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Canadian Journal of Gastroenterology and Hepatology
Volume 2017, Article ID 8186275, 7 pages
Research Article

Grazoprevir and Elbasvir in Patients with Genotype 1 Hepatitis C Virus Infection: A Comprehensive Efficacy and Safety Analysis

1Department of Epidemiology and Biostatistics, School of Public Health, Nanjing Medical University, Nanjing 211166, China
2Department of Infectious Diseases, The First Affiliated Hospital of Nanjing Medical University, Nanjing 210029, China
3Department of Basic and Community Nursing, School of Nursing, Nanjing Medical University, Nanjing 211166, China
4Department of Infectious Diseases, The Jurong People’s Hospital, Jurong 212400, China
5Department of Epidemiology, Medical Institute of Nanjing Army, Nanjing 210002, China

Correspondence should be addressed to Peng Huang; nc.ude.umjn@gnepgnauh and Rongbin Yu; nc.ude.umjn@uynibgnor

Received 14 September 2016; Accepted 20 December 2016; Published 9 January 2017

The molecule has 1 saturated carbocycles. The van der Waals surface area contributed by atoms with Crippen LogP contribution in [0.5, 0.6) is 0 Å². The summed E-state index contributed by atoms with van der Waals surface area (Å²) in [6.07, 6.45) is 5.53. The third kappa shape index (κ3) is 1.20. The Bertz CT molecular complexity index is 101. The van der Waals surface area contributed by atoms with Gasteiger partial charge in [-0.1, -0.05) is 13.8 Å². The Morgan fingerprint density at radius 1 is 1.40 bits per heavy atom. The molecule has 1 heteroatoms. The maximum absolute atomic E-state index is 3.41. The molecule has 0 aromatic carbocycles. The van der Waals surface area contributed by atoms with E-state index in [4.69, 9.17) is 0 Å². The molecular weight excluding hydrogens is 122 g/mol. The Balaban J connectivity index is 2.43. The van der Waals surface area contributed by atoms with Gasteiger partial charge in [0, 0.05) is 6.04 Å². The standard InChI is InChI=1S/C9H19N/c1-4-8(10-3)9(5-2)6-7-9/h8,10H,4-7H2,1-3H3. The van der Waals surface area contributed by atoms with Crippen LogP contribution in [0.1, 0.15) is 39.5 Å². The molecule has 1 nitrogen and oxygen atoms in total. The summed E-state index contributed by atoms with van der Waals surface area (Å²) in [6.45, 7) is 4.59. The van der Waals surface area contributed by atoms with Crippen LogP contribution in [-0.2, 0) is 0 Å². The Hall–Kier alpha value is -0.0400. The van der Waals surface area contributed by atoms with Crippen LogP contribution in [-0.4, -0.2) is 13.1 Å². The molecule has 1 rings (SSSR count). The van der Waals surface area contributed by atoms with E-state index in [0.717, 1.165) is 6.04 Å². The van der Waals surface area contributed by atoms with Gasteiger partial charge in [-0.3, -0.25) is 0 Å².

Academic Editor: Mang Ma

Copyright © 2017 Yinan Yao et al. This is an open access article distributed under the Creative Commons Attribution License, which permits unrestricted use, distribution, and reproduction in any medium, provided the original work is properly cited.


Background. It is urgent for patients with hepatitis C virus (HCV) infection to find a safe, effective, and interferon-free regimen to optimize therapy. A comprehensive analysis was performed to evaluate the efficacy and safety of the grazoprevir combined with elbasvir, with or without ribavirin (RBV), in 777 treatment-naive and treatment-experienced patients with HCV genotype 1 infection from 3 randomized controlled trials (RCTs). Method. We collected data from the following trials: C-WORTHY (NCT01717326), C-SALVAGE (NCT02105454), and C-EDGE (NCT02105467). All patients received grazoprevir plus elbasvir with or without RBV for 12 or 18 weeks. The sustained virological response (SVR) 12 weeks after end of treatment was calculated for overall and subgroups. Results. 568 (73%) patients were treatment-naive. Overall, 95% (95% CI: 93–96) patients achieved SVR12, 95% (95% CI: 92–96) for treatment-naive and 96% (95% CI: 92–98) for previously treated patients, respectively. Treatment duration and treatment regimen did not have great difference in SVR12 rates. The most common AEs were fatigue (18%–29%), headache (20%), nausea (8%–14%), and asthenia (4%–12%). One patient (<1%) receiving grazoprevir plus elbasvir alone and one (<1%) receiving grazoprevir plus elbasvir plus RBV had treatment-related serious AEs. Conclusions. The result shows that 12-week grazoprevir plus elbasvir therapy is safe and effective for treatment-naive patients with HCV genotype 1.